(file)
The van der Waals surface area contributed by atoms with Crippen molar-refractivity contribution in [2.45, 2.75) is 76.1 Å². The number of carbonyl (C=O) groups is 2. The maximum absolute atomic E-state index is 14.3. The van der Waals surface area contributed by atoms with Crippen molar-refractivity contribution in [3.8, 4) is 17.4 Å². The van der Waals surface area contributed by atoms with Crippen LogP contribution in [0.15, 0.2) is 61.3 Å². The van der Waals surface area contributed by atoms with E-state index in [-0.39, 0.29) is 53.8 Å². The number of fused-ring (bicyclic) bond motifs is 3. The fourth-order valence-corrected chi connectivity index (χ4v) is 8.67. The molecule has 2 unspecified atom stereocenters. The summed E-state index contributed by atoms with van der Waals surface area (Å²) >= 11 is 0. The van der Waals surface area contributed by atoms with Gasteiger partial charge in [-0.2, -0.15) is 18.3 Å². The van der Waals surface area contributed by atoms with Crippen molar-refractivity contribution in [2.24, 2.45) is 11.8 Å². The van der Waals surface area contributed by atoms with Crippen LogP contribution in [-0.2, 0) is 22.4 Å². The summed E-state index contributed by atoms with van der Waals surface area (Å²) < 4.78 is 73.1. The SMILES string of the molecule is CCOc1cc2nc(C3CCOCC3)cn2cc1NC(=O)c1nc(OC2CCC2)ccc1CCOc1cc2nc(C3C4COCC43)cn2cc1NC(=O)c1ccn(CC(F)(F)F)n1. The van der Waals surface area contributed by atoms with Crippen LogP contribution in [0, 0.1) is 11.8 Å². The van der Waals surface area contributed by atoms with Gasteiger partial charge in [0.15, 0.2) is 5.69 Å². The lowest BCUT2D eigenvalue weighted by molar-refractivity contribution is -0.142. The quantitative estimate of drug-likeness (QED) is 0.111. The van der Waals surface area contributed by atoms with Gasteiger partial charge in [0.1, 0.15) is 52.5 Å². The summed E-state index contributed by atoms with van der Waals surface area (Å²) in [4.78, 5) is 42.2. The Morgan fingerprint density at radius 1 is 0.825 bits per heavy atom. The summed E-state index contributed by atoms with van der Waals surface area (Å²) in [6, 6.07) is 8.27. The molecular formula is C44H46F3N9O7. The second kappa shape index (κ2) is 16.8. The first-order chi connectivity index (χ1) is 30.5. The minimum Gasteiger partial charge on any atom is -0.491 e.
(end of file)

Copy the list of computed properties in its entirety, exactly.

The van der Waals surface area contributed by atoms with Crippen molar-refractivity contribution in [2.45, 2.75) is 76.1 Å². The number of carbonyl (C=O) groups is 2. The maximum absolute atomic E-state index is 14.3. The van der Waals surface area contributed by atoms with Crippen molar-refractivity contribution in [3.8, 4) is 17.4 Å². The van der Waals surface area contributed by atoms with Crippen LogP contribution in [0.15, 0.2) is 61.3 Å². The van der Waals surface area contributed by atoms with E-state index in [-0.39, 0.29) is 53.8 Å². The number of fused-ring (bicyclic) bond motifs is 3. The fourth-order valence-corrected chi connectivity index (χ4v) is 8.67. The molecule has 2 unspecified atom stereocenters. The summed E-state index contributed by atoms with van der Waals surface area (Å²) >= 11 is 0. The van der Waals surface area contributed by atoms with Gasteiger partial charge in [-0.2, -0.15) is 18.3 Å². The van der Waals surface area contributed by atoms with Crippen molar-refractivity contribution in [2.24, 2.45) is 11.8 Å². The van der Waals surface area contributed by atoms with Crippen LogP contribution in [-0.2, 0) is 22.4 Å². The summed E-state index contributed by atoms with van der Waals surface area (Å²) < 4.78 is 73.1. The SMILES string of the molecule is CCOc1cc2nc(C3CCOCC3)cn2cc1NC(=O)c1nc(OC2CCC2)ccc1CCOc1cc2nc(C3C4COCC43)cn2cc1NC(=O)c1ccn(CC(F)(F)F)n1. The van der Waals surface area contributed by atoms with Crippen LogP contribution in [0, 0.1) is 11.8 Å². The van der Waals surface area contributed by atoms with Gasteiger partial charge in [0.15, 0.2) is 5.69 Å². The lowest BCUT2D eigenvalue weighted by molar-refractivity contribution is -0.142. The quantitative estimate of drug-likeness (QED) is 0.111. The van der Waals surface area contributed by atoms with Gasteiger partial charge in [0.1, 0.15) is 52.5 Å². The summed E-state index contributed by atoms with van der Waals surface area (Å²) in [4.78, 5) is 42.2. The Morgan fingerprint density at radius 1 is 0.825 bits per heavy atom. The summed E-state index contributed by atoms with van der Waals surface area (Å²) in [6, 6.07) is 8.27. The molecular formula is C44H46F3N9O7. The second kappa shape index (κ2) is 16.8. The first-order chi connectivity index (χ1) is 30.5. The minimum Gasteiger partial charge on any atom is -0.491 e.